The Daily Heller: Mexican Graphics, Original and Derivative

Posted inThe Daily Heller

On my first and only pilgrimage to Mexico, made in the early ’80s to witness the burgeoning protest movement, I toured the hot spots of popular and polemical art.

I was blown away by the use of primary and secondary colors in the ultra-Modernist home and studio of Diego Rivera; the grand hacienda of Freida Kahlo; even the walled fortress of Leon Trotsky. Mexico City was filled with surreal and socially symbolic art in abundance. Coming by chance across a richly endowed exhibition of Miguel Covarraubias‘ original drawings at a museum near Chapultepec Park was the highlight of my trip. Then in Oaxaca, my joy from seeing all the Day of the Dead souvenirs (thousands of miniature skeletons that filled the streets with color and comedy), complemented by contemporary protest posters calling for equal rights and justice—evidence that design played a huge role in Mexican culture.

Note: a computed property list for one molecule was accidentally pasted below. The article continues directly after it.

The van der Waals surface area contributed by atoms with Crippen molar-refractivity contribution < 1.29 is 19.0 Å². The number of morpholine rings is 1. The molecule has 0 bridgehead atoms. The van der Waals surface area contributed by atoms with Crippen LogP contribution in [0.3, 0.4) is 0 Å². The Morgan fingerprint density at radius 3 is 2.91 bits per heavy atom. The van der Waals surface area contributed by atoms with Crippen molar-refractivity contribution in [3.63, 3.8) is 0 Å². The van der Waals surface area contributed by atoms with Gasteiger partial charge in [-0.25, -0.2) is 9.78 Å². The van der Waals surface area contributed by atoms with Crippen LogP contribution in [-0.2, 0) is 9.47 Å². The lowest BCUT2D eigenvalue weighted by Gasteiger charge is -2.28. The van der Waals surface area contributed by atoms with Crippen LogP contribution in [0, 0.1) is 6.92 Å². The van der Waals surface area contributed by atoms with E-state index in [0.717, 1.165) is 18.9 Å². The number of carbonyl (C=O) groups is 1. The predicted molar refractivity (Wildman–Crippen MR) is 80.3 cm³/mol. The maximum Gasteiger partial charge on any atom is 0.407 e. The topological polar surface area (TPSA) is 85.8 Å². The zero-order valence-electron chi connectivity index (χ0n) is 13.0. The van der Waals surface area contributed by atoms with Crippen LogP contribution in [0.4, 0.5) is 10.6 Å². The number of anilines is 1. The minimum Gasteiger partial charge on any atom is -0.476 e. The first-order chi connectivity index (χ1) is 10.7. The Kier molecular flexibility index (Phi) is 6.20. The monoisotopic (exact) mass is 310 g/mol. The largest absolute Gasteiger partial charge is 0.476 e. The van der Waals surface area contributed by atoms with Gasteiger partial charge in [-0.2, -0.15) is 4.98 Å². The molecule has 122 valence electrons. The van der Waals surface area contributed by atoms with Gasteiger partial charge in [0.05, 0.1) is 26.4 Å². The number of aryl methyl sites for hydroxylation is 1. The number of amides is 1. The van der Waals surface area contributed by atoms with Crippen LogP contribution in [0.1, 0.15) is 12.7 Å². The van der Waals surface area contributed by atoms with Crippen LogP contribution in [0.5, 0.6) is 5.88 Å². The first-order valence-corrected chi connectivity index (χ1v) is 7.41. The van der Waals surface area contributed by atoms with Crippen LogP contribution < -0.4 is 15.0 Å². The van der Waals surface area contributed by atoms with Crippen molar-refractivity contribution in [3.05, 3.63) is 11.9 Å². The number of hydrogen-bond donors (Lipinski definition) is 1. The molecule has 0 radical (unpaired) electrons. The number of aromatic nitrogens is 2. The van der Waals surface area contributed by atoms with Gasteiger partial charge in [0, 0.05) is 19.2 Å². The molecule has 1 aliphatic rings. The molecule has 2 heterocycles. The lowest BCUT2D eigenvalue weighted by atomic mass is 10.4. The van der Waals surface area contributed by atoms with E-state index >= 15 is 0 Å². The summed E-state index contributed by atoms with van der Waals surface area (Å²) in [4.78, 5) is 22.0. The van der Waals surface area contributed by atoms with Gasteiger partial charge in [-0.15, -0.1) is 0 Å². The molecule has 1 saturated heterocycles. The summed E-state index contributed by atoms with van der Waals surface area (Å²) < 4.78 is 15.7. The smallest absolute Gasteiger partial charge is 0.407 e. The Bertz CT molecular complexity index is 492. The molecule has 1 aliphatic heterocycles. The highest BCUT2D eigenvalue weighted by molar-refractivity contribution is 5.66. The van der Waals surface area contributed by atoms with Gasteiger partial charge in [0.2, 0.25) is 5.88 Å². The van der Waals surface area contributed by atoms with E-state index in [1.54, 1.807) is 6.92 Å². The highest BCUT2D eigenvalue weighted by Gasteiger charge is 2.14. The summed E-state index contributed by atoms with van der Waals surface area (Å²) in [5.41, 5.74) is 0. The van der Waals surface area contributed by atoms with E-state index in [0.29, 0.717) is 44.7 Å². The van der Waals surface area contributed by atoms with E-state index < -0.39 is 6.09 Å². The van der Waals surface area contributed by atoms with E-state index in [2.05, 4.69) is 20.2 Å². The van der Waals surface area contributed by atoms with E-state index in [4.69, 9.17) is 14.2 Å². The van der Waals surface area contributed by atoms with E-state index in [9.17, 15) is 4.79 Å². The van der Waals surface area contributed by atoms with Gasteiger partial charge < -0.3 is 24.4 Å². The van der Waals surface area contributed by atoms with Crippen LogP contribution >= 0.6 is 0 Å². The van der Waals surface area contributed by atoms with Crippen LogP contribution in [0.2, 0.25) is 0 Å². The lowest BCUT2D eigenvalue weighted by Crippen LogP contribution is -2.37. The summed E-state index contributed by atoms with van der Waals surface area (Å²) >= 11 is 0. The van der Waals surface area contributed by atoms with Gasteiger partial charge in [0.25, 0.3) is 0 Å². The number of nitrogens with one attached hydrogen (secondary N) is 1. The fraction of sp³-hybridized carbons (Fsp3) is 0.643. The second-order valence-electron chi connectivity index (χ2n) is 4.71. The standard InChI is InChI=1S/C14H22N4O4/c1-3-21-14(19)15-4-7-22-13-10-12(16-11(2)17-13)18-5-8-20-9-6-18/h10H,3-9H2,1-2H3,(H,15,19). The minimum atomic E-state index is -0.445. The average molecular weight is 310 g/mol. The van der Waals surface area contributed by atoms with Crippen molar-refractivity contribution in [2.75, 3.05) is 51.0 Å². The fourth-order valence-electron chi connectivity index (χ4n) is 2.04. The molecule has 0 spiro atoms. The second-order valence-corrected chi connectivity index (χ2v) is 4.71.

This past COVID year I was invited to write a foreword for the generously illustrated MEXICO: The Land of Charm (RM Publisher), with text by Mercurio López Casillas and James Oles. The book contains all the wonderful ephemeral artifacts that I was unable to locate on my own journey. The work proves that Mexico is a world capital of graphic exuberance—from vernacular to avant garde to Aztec-inspired art deco—and the book is an invaluable addition to the growing study of Latin American graphic design.